Why Learn About Becoming A Venture Capitalist?

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sy syms school of business capitalists.com

With students wanting to be the next Elon Musk or Mark Zuckerberg they want to get as much information as they can.  They want to learn and understand what makes a venture capitalist and angel investor tick day to day.

With the global economy in big favor of innovation, business university topics to address this are becoming more popular.

At Sy Syms School of Business adjunct professors and Yeshiva University alumni Bruce Taragin ’89YC and Moshe Bellows ’90YC wanted to teach venture capital basics in a different way.

Their class offers the perspective of experienced financial industry professionals and covers topics from both points of view, of the entrepreneurs’ and the investors’.  At first what they wanted to teach more of a presentation style but then grew to be a semester-long class for it’s, Sy Syms honor students.  The program includes guest lectures and field trips to incubators.

This semester for the first time, because of high demand, Angle and Venture Capital Investing are also being offered.

Students are eager to learn from real-life entrepreneurs and venture capital professionals.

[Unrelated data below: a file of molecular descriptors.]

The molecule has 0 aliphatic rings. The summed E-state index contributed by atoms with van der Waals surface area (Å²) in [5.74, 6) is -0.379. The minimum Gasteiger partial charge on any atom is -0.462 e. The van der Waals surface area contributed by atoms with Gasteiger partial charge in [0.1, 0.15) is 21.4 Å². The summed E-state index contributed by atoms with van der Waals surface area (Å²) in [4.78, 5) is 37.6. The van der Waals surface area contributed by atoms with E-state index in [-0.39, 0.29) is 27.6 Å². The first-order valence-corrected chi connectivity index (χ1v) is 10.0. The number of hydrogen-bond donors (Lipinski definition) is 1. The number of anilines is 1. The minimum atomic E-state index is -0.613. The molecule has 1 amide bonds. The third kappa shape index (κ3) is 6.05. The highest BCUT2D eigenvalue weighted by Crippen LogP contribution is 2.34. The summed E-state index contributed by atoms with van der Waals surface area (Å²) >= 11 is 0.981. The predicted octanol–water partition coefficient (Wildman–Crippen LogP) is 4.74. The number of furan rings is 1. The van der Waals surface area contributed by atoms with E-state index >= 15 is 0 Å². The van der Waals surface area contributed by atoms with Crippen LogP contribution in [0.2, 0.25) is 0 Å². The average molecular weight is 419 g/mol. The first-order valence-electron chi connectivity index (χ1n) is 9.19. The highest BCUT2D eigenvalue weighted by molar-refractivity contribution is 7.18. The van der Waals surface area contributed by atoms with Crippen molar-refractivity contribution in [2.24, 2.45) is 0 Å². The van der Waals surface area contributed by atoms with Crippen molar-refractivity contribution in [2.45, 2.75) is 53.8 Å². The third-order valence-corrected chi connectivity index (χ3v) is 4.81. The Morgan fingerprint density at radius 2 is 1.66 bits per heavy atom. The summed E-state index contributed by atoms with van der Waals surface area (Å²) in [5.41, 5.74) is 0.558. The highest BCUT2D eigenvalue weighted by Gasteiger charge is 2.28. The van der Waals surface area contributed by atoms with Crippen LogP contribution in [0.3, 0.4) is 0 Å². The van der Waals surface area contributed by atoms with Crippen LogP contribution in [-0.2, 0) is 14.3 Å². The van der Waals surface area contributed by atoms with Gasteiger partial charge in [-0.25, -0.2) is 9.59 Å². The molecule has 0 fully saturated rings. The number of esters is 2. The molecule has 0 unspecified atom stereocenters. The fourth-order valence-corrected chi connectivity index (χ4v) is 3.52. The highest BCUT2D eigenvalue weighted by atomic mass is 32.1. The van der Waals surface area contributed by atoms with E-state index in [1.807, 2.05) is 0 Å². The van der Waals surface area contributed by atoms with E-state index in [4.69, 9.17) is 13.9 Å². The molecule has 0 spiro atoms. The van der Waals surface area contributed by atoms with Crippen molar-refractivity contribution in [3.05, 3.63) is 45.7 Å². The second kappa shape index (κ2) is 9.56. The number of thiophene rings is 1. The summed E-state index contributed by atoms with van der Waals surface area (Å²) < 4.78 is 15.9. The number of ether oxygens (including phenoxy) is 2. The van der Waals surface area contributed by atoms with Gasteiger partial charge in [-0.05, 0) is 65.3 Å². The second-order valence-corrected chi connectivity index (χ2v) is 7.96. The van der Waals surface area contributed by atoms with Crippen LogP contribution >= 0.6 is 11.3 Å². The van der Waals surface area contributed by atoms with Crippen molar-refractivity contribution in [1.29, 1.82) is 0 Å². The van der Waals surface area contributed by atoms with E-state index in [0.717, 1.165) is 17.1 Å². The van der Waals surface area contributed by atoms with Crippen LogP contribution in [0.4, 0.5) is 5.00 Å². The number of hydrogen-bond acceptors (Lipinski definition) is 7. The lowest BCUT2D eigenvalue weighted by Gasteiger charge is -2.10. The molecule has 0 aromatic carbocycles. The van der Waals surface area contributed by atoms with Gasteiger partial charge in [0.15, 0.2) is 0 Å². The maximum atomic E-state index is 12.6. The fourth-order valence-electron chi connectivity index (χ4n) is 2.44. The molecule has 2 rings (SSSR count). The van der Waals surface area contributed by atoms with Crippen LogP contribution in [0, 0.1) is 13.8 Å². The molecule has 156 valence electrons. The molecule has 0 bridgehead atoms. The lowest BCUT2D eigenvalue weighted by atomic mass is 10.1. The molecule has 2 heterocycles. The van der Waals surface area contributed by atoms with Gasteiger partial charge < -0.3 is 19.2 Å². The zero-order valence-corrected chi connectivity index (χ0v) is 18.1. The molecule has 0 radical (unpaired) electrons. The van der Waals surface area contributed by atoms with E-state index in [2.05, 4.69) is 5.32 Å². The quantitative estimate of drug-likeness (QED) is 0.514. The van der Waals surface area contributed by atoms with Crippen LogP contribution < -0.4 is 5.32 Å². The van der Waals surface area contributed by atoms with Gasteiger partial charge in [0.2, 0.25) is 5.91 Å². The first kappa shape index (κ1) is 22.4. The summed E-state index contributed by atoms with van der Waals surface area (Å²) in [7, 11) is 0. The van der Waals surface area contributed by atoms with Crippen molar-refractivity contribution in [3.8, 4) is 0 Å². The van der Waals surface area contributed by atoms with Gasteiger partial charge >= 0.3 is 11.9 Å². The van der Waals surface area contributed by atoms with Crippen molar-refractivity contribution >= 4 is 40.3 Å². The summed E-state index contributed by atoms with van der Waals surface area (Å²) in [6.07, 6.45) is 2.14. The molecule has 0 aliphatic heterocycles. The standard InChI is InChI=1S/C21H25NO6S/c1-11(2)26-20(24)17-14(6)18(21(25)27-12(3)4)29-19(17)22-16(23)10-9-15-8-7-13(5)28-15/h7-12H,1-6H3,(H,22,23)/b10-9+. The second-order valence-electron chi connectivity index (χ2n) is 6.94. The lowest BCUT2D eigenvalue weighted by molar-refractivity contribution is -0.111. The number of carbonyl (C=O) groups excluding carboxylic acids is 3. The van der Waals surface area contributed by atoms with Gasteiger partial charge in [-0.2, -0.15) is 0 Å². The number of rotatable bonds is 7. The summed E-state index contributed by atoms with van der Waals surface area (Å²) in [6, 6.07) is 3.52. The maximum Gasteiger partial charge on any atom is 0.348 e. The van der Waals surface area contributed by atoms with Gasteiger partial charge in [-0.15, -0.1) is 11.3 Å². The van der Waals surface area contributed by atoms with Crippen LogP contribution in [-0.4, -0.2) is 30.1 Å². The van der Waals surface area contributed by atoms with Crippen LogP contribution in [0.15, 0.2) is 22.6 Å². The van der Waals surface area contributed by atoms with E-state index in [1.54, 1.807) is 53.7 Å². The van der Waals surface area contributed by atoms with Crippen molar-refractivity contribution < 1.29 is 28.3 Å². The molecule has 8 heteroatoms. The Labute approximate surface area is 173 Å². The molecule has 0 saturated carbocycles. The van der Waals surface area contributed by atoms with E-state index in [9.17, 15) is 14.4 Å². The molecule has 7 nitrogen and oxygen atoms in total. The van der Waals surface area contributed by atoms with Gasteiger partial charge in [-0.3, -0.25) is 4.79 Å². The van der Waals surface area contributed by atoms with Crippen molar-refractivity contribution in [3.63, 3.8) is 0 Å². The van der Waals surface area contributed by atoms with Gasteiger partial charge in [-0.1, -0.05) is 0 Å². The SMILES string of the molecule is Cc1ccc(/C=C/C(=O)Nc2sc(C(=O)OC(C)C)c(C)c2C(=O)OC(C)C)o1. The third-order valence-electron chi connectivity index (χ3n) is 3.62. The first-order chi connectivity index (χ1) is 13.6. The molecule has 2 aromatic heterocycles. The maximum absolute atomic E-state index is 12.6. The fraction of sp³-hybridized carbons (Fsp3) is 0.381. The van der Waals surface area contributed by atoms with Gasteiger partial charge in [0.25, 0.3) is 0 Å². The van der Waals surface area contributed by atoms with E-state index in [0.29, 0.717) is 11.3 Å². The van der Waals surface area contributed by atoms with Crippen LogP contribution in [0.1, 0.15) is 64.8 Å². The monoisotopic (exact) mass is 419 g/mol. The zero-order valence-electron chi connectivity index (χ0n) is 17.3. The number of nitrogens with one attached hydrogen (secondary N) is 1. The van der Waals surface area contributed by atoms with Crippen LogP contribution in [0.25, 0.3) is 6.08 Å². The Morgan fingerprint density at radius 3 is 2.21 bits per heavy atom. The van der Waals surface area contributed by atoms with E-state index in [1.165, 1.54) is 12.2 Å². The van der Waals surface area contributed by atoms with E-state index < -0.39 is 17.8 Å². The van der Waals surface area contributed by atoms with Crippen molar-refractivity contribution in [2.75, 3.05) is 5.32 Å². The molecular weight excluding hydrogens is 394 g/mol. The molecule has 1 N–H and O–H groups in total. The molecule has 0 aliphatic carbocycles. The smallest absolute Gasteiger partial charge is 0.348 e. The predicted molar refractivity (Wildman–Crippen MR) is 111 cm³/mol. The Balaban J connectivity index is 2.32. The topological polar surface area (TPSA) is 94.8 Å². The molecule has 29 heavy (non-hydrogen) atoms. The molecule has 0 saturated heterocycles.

Bellows, believe that by having students learn from people that are actually entrepreneurs, investors and accelerators/incubators, they will come away with a more practical skill set.  They will learn things like interviewing founding teams, analyzing investment opportunities, having due diligence conversations with clients and proper legal issue spotting.

A Sy Syms senior, Joshua Zirman says, “Each week we get introduced to somebody new in the industry, either a VC [venture capitalist], corporate VC, entrepreneur, or angel investor. Each has a different perspective and teaches us different things about their industry and investing in their niche.”

On a school trip to Bay area of California, students picked up a lot.  Zirman said. “Meeting with the managing partners of VC firms, with the help of Professor Taragin, gave us insight into what it takes to succeed in Silicon Valley and how to pick the winning companies. We both want to either work in VC or start our own companies. Before this trip, accomplishing these goals seemed like a distant dream but after the trip, we understood the tangible steps we needed to take to become assets in our future firms.”

Taragin and Bellows offer not just their professional insight into the material, but personal as well.  With these two teachers who are glad to give back, students can’t help but learn valuable insights.